What does this mean for hospitality and friendship? Everything.

We ought to remember that the Graham/Pence rules are unique in their application to their namesakes. Billy Graham spent more time away from his spouse and home than most people ever will. He lived on the road and in hotels. This is an intense calling that is not normal for most of us. Graham’s aim was to protect his witness and his ministry from both temptation and rumor, which are, I think, two aims that every Christian man and woman should strive to pursue. But we shouldn’t assume that we must pursue them in the same way that Graham did.

Rather, for most of us, our daily rhythms of life can and ought to be shaped by the home. This is what Jake was referring to when he wrote that Western life undermines marriages. It does this by keeping husbands and wives and children apart from each other, in economic models that would be completely unthinkable to almost any culture before the late 19th century. Christians don’t have to accept this arrangement in their own homes and lives. We should follow Flannery O’Connor’s advice instead and push back against the age as hard as it pushes against us.

One way to do this is through recasting friendship as hopsitality. A few weeks ago I read Rosaria Butterfield’s new book The Gospel Comes With a House Key, a manifesto for a recovered Christian hospitality that is messy, unorganized, non-impressive, and radically ordinary. The hospitality that Rosaria describes in the book is a whole-family hospitality that re-imagines friendship in terms of homes, not simply individuals. In hospitality married men and women can form authentic friendship with other married men and women in a way that reinforces the covenantal reality of two becoming one instead of undermining it. What is the appeal of stealing away for a coffee when one’s home can be open and friendship expressed holistically? Why cloister people in event-oriented friendship when you can receive or be received into the home, and deepen your friendship and affection for people as they are in covenant, and not just as they are individually?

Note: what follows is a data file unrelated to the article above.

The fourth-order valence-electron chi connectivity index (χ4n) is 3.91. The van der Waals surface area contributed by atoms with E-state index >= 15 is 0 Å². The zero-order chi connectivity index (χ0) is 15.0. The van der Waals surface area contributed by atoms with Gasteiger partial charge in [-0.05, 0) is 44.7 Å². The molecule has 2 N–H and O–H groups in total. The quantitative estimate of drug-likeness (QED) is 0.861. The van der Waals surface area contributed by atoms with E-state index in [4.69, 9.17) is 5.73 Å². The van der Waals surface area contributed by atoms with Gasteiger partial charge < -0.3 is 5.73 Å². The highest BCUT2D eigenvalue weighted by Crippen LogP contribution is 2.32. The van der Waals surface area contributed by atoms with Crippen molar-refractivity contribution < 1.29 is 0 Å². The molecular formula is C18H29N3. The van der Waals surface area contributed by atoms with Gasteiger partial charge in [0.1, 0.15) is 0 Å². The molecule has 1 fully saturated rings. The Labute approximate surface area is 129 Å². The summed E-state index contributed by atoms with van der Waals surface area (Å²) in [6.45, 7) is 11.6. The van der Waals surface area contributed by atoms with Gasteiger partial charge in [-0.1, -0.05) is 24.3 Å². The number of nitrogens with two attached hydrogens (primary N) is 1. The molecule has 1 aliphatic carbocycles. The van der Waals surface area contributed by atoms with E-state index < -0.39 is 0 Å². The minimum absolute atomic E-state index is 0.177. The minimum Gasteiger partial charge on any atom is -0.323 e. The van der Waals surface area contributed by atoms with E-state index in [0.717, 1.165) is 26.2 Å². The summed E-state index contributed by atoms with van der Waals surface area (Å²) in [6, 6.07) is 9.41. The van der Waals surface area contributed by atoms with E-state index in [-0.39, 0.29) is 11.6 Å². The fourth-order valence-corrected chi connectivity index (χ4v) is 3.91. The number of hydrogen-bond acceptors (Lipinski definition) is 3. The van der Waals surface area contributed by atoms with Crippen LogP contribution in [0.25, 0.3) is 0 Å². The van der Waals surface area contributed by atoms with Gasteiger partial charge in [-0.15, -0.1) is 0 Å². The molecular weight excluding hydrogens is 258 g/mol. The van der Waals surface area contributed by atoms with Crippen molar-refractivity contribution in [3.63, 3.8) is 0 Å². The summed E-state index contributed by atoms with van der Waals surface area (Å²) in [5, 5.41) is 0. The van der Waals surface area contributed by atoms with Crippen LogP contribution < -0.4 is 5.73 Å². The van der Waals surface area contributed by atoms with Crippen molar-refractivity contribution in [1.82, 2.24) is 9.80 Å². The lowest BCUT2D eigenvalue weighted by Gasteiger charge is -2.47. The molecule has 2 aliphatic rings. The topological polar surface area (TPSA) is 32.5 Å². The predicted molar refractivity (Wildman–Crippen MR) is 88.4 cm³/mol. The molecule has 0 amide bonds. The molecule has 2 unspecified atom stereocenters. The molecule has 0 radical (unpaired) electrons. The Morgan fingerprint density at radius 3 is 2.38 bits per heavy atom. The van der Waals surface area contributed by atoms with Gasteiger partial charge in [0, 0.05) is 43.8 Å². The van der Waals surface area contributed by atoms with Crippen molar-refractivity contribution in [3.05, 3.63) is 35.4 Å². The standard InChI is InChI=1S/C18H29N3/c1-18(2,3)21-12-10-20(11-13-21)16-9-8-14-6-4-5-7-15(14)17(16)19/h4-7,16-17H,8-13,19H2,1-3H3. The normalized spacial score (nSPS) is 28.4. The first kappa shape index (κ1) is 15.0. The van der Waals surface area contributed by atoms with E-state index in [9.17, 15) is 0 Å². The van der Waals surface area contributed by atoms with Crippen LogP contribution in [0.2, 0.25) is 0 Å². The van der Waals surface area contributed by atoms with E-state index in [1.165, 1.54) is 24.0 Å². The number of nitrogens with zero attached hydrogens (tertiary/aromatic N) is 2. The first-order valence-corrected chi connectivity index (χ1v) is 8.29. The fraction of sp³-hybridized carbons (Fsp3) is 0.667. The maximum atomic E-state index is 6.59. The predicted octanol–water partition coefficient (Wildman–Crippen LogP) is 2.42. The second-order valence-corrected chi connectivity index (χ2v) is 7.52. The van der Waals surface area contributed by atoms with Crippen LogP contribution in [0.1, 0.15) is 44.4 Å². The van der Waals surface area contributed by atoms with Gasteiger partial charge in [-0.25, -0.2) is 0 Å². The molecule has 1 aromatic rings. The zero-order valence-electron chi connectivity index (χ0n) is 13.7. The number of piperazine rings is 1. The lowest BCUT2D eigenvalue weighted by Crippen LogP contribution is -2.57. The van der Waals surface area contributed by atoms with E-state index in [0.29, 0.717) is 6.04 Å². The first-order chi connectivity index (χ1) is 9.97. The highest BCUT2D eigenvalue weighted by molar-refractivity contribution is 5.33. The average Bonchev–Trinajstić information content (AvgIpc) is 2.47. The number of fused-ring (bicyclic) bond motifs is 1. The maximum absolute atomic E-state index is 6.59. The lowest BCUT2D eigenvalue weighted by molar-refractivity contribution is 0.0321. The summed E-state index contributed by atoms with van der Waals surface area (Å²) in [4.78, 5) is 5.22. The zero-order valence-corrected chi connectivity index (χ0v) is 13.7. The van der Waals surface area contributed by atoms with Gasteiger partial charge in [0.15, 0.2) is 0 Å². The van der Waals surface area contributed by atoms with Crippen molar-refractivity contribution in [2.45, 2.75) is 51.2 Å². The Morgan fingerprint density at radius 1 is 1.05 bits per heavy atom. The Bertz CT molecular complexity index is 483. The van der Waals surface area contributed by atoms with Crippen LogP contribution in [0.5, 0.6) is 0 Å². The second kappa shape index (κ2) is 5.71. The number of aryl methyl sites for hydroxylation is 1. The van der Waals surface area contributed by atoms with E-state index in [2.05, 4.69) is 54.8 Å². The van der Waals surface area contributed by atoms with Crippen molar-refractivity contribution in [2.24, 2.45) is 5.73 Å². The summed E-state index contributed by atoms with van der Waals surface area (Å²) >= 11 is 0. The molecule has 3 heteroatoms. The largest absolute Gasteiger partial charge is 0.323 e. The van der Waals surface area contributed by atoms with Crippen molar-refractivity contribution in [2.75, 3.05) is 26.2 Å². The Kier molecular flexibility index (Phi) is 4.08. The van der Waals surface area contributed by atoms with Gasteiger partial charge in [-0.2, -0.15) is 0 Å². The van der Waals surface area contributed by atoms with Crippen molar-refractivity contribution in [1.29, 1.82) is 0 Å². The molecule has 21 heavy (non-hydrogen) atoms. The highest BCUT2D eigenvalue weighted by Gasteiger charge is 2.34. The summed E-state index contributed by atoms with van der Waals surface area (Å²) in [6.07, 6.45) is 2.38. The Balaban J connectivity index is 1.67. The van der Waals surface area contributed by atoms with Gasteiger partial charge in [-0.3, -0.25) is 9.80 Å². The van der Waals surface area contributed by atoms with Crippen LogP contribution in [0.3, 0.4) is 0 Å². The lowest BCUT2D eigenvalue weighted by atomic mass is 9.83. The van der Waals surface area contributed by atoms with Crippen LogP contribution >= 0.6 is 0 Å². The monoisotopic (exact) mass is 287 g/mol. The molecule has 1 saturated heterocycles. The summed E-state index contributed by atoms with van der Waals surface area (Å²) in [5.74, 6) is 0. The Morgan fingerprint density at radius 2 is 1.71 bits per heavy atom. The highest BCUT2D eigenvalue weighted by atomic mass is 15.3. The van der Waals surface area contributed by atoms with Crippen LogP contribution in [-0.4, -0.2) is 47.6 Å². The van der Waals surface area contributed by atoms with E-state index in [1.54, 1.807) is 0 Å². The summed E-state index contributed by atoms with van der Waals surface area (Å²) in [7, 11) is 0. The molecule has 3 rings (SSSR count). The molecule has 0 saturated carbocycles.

The challenge for us is that this is difficult. It requires not just changing our paradigm of friendship but being willing to come up short in “hosting.” Some might object that living rooms do not offer the privacy of corner tables. My point is not that hospitality-as-friendship is easy, but that it is healthy and right and deeply spiritual. Couples receiving singles and other couples into their homes is not only rewarding, but encouraging. It often explodes the myths we tell ourselves about our own home or marriage. Hospitable marriages go beyond event friendship to spiritual discipleship. I don’t avoid talking to my female friend when she and her husband are with me and my wife in our home. My wife isn’t “careful” not to speak a certain way with the other husband. Instead, we are experiencing the friendship of families: Knowing each other individually and corporately, and our affection growing in kind.

Hospitality as friendship can strengthen marriages and friendships by delivering us out of the adolescent and deeply modern attitude that friends are people you “hang” with until you find something better to do with your life. No Starbucks or movie theater can receive a friend as warmly as a boiling kettle or a well-worn sofa can. The reality is not that men and women cannot be friends. It’s that no one can be a friend as something they’re really not. Let’s be families and homes instead of atomized individuals.